As threatened last month, I’m going to write about crochet. Which feels quite comforting right now.
I learned to crochet as a student, one wet July afternoon, when my friend’s granny taught us both. Good old Nanny Spence; she didn’t know what she had started. I crocheted my way through my finals – a big blanket, all purples and pinks, that, like Topsy, just ‘growed’. The result was cheerful but didn’t bear close inspection. Rather like the way I wrote in those days – for fun, without much planning or structure. I had the ambition to be a Real Writer, but neither the life experience nor the application to do anything much about it.
Since then I have kept crocheting – baby blankets, hats (many of my writer friends have my hats!), and the occasional big blanket. I always loved the idea of making a patchwork blanket in little squares, but the reality of making many smaller squares and joining them together seemed like too much faffing. All that stopping and starting; all that joining together. Too much like hard work. Like a novel, really. I often started one, and then just kept crocheting – I would still have a blanket, but not a patchwork one, just a giant square.
But I can write novels. Why shouldn’t I have the stamina for a patchwork blanket? I wanted to make one for my friend Emma: I could see it in my mind’s eye, the way I might see a finished novel – something perfect and wonderful. And this time I was determined to go through with it. And quickly: I wanted her to have it for winter nights.
I bought lovely Aran wool, had fun choosing colours, cast on. Gosh, though, such an undertaking! How could this ever grow into a blanket? How could I be bothered to make so many little squares? But writing novels has taught me that the smallest idea, the tiniest stitch, can grow and become something different.
October was a busy month with lots of travelling by train. Was it worth the hassle of carrying such a big bag with four huge balls of wools? Yes: trains are good places to crochet; so are hotels, and gradually one square became four, became twenty. I knew now that, like a novel which had been hoisted over the 10,000 word barrier, I wasn’t going to give up this time. After all, what else could I do with a heap of little squares only make them into a real thing? I applied myself the way I do to a novel. I didn’t allow myself to watch TV without a crochet hook in my hand; I crocheted at family dinners; at music sessions between my songs and during tunes I didn’t know. (Luckily I don’t mind in the least being thought odd – something else being a writer has taught me.)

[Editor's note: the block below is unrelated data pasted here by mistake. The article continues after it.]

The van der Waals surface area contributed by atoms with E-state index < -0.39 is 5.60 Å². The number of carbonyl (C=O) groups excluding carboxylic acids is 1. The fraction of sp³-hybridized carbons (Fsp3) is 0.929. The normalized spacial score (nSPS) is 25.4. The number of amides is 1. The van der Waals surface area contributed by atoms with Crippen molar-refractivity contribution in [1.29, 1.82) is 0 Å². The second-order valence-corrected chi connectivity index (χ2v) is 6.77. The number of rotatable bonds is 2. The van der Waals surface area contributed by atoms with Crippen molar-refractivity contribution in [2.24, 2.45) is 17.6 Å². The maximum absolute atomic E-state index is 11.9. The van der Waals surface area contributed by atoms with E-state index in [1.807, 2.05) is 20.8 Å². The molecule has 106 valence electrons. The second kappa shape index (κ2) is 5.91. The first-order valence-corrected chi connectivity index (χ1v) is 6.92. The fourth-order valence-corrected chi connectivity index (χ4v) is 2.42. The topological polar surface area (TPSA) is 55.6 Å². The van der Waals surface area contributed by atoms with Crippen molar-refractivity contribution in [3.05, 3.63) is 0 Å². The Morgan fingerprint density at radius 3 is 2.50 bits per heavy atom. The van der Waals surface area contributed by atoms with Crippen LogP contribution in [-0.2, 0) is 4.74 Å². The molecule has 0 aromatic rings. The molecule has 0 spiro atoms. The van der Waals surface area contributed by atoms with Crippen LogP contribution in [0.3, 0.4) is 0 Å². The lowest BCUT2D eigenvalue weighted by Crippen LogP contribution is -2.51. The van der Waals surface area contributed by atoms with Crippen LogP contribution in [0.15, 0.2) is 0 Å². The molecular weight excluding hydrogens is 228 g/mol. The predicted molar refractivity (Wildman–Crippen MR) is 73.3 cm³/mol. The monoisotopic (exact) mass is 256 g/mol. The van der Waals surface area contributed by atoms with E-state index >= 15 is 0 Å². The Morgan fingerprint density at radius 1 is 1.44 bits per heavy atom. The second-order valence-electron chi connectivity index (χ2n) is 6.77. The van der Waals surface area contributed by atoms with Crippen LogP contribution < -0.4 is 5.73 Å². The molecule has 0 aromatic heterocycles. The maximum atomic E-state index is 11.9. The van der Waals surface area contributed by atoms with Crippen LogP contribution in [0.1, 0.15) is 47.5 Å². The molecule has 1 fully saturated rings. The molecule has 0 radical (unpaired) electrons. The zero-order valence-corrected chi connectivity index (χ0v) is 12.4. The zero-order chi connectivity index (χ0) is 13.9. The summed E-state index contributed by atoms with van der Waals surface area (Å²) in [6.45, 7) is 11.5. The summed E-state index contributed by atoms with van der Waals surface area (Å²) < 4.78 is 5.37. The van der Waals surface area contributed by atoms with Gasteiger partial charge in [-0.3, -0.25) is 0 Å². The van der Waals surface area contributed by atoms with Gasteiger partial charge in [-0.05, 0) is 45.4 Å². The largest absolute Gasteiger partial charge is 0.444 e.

Finally I had the sixty squares I had calculated I would need. This felt like an ending – like the completion of a first draft. But of course the hard work started here – a lot of sewing; making sure the squares were arranged properly; making some mistakes and having to unpick; realising the result still had an unfinished look – another ‘edit’ would be needed. Like a novel approaching completion, small changes at this stage seemed to make a big difference.
And then it was done. And it is beautiful. It isn’t quite how I envisaged it – none of my finished novels ever have been, either. There are little flaws; I can see them, but hopefully Emma won't.
Part of me wants to put it on my bed and enjoy it – look how pretty it is! – and think about how I made it. But it’s not for me, so like my novels, off it goes into the world.
It started with an idea, and one single stitch, and it took a lot of hard work to make it into a thing. Just like a book.